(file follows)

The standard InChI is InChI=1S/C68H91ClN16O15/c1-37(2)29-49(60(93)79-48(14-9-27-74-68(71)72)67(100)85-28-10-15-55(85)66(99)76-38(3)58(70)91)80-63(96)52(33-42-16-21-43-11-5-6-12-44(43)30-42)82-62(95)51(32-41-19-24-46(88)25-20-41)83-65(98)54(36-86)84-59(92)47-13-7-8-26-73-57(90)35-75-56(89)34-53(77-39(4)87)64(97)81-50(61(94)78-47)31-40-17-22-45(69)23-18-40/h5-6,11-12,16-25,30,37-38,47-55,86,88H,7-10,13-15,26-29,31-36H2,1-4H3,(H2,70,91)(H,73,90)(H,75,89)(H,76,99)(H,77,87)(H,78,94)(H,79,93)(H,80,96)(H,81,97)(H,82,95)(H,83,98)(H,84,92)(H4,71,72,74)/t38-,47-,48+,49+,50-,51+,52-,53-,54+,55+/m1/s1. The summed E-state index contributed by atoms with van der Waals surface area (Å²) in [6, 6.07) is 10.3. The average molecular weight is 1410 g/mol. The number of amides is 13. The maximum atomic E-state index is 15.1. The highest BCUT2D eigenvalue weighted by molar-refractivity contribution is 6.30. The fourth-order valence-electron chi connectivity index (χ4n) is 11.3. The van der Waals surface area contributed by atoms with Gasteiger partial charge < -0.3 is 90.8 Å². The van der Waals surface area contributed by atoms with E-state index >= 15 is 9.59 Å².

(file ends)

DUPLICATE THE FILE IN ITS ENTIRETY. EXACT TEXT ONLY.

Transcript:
The standard InChI is InChI=1S/C68H91ClN16O15/c1-37(2)29-49(60(93)79-48(14-9-27-74-68(71)72)67(100)85-28-10-15-55(85)66(99)76-38(3)58(70)91)80-63(96)52(33-42-16-21-43-11-5-6-12-44(43)30-42)82-62(95)51(32-41-19-24-46(88)25-20-41)83-65(98)54(36-86)84-59(92)47-13-7-8-26-73-57(90)35-75-56(89)34-53(77-39(4)87)64(97)81-50(61(94)78-47)31-40-17-22-45(69)23-18-40/h5-6,11-12,16-25,30,37-38,47-55,86,88H,7-10,13-15,26-29,31-36H2,1-4H3,(H2,70,91)(H,73,90)(H,75,89)(H,76,99)(H,77,87)(H,78,94)(H,79,93)(H,80,96)(H,81,97)(H,82,95)(H,83,98)(H,84,92)(H4,71,72,74)/t38-,47-,48+,49+,50-,51+,52-,53-,54+,55+/m1/s1. The summed E-state index contributed by atoms with van der Waals surface area (Å²) in [6, 6.07) is 10.3. The average molecular weight is 1410 g/mol. The number of amides is 13. The maximum atomic E-state index is 15.1. The highest BCUT2D eigenvalue weighted by molar-refractivity contribution is 6.30. The fourth-order valence-electron chi connectivity index (χ4n) is 11.3. The van der Waals surface area contributed by atoms with Gasteiger partial charge < -0.3 is 90.8 Å². The van der Waals surface area contributed by atoms with E-state index >= 15 is 9.59 Å².